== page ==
It has no reason to solve customer concerns, as it has a captive market, and consumers can go to no other service which takes funding from the DHS, unless the DHS agree, as the DHS controls the DSR state wide
It cannot solve customer concerns caused directly or indirectly by staff lore, as its management cannot man-manage staff lore.
Staff with secure, public service employment, can claim bullying, intimidation and interference under work cover legislation.
Saturday, July 16 2011
If you are a direct care worker with the Department of Human Services, Disability Services, Disability Accommodation Services, and you are keen to do good work, such as quality of life care, interaction, developmental and social activities (Active Support), as promoted within your ACRACS or Certificate 4, with the residents of DHS group homes, discourage anyone, especially parents/families, from saying you are good.
This government department officially considers all its staff are equal. They don’t, therefore, like tall poppies. So you will be cut down in one way or another.
Families also, get reprimanded for daring to praise good staff
Saturday, July 16 2011
A senior manager of Department of Human Services, Disability Accommodation Services (Victoria) said, “I want to be able to sleep at night!” So this manager moved out of DAS!
The manager was unable to sleep well at night, due to the stress of being in a catch-22, and wishing to do meaningful management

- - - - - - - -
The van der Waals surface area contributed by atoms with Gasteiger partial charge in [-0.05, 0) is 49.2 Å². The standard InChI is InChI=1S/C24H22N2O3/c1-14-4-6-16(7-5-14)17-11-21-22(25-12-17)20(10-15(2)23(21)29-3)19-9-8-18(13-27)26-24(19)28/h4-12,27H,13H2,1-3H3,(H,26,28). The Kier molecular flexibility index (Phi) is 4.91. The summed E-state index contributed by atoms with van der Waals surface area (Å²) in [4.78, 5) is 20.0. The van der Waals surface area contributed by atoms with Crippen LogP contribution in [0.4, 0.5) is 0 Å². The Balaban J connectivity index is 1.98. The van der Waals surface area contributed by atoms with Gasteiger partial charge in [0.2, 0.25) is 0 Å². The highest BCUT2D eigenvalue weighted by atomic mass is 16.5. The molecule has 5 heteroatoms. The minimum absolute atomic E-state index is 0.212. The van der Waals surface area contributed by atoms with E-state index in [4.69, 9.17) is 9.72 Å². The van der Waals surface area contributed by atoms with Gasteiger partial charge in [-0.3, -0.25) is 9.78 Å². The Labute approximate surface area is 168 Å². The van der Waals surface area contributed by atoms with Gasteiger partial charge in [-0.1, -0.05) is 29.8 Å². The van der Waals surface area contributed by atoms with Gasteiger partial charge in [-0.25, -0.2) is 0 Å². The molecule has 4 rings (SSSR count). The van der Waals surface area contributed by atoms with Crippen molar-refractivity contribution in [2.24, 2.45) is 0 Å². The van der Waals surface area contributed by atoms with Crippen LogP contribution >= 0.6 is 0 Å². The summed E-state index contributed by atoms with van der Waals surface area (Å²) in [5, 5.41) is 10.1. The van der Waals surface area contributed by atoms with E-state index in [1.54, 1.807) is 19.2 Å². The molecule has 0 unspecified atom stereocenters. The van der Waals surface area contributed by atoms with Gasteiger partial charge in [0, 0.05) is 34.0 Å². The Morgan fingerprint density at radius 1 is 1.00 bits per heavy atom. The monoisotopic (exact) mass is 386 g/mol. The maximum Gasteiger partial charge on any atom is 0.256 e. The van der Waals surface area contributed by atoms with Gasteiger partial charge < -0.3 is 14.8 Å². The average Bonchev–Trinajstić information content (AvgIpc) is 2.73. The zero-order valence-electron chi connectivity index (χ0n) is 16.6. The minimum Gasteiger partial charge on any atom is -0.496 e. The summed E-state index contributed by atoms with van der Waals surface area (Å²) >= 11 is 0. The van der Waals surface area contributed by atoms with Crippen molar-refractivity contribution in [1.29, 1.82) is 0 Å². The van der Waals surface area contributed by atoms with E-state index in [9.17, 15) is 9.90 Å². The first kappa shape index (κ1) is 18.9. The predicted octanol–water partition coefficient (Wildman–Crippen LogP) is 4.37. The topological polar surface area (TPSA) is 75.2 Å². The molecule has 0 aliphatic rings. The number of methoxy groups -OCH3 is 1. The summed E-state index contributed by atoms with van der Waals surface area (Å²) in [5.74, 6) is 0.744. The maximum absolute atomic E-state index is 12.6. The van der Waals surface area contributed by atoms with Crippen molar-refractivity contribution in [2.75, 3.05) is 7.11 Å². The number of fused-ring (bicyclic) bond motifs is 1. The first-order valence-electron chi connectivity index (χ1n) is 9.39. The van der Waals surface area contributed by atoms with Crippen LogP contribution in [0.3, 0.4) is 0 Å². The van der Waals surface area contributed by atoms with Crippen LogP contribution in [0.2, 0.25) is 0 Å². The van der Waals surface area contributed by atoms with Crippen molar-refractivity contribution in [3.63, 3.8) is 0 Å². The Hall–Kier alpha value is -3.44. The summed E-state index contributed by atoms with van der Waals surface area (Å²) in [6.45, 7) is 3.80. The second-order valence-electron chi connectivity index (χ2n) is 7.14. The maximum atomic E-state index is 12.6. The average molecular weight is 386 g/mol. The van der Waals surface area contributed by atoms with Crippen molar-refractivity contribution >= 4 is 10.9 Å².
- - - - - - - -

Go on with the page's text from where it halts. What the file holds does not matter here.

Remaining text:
The catch-22 was, the manager unable to man-manage traditional public service staff lore. And was, therefore, unable to ensure residents in DHS group homes received quality of life care within departmental care policies standards and values.
Managers and supervisors within DAS and the traditional public service world of secure appearance employment have little choice, to keep their peace of mind, but take the pay and look the other way, or move out of this disaster situation where staff lore is king.
Saturday, July 09 2011
The iceberg does not exist according to the Department of Human Services.
Disability Services (DHS) Victoria!
The Office of the Disability Services Commissioner, in Victoria, is an independent statutory body - a pseudo government department - a ‘so called’ independent complaints body for people with a disability and their families.
The Disability Service Commissioner (DSC) says, “A positive complaints culture is one in which people feel comfortable to provide feedback, positive or negative, about the disability supports they receive. This not only empowers the people you support but can also assist in improving the overall quality of the services you provide”.
In contrast, the DSC considers the number of complaints received is just the tip of the iceberg, and the most common factor limiting complaints is fear of intimidation. This is not surprising, given the DHS is in total denial they have any service level or quality problems. They argue this to the extreme, with anyone making a complaint. And the complainant is made to feel guilty/punished/intimidated for daring to question their services.
The DSC is restricted to only being able to accept complaints in relation to ‘individual or personal issues’. They are unable to accept complaints in relation to ‘systemic issues’
As it is the systemic issues which generate the individual issues, the individual issues are “fixed today and back tomorrow” in the revolving door of public service, captive market, safe employment, staff lore - in contrast to management law (departmental care policies, standards and values).
It is the inability of DHS management to properly man-manage staff lore, which allows the generation, festering and re-festering of individual service level and quality issues.